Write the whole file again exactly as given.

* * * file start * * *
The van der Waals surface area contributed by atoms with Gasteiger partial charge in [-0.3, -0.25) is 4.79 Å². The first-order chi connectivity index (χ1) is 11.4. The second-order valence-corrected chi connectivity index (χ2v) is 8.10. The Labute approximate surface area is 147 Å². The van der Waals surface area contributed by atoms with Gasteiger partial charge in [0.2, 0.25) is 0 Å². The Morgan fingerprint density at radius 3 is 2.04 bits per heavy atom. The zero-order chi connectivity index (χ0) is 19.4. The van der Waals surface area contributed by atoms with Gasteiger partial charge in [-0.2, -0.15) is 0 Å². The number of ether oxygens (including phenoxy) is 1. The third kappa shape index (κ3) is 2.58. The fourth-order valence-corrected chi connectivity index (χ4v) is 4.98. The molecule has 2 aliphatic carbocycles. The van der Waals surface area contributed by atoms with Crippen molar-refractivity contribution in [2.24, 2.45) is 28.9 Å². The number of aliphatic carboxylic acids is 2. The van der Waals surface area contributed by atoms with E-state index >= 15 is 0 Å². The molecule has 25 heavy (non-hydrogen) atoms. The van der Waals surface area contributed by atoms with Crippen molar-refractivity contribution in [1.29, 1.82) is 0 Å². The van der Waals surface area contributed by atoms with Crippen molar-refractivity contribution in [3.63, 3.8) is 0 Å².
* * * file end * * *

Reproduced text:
The van der Waals surface area contributed by atoms with Gasteiger partial charge in [-0.3, -0.25) is 4.79 Å². The first-order chi connectivity index (χ1) is 11.4. The second-order valence-corrected chi connectivity index (χ2v) is 8.10. The Labute approximate surface area is 147 Å². The van der Waals surface area contributed by atoms with Gasteiger partial charge in [0.2, 0.25) is 0 Å². The Morgan fingerprint density at radius 3 is 2.04 bits per heavy atom. The zero-order chi connectivity index (χ0) is 19.4. The van der Waals surface area contributed by atoms with Gasteiger partial charge in [-0.2, -0.15) is 0 Å². The number of ether oxygens (including phenoxy) is 1. The third kappa shape index (κ3) is 2.58. The fourth-order valence-corrected chi connectivity index (χ4v) is 4.98. The molecule has 2 aliphatic carbocycles. The van der Waals surface area contributed by atoms with Crippen molar-refractivity contribution in [2.24, 2.45) is 28.9 Å². The number of aliphatic carboxylic acids is 2. The van der Waals surface area contributed by atoms with E-state index >= 15 is 0 Å². The molecule has 25 heavy (non-hydrogen) atoms. The van der Waals surface area contributed by atoms with Crippen molar-refractivity contribution in [1.29, 1.82) is 0 Å². The van der Waals surface area contributed by atoms with Crippen molar-refractivity contribution in [3.63, 3.8) is 0 Å².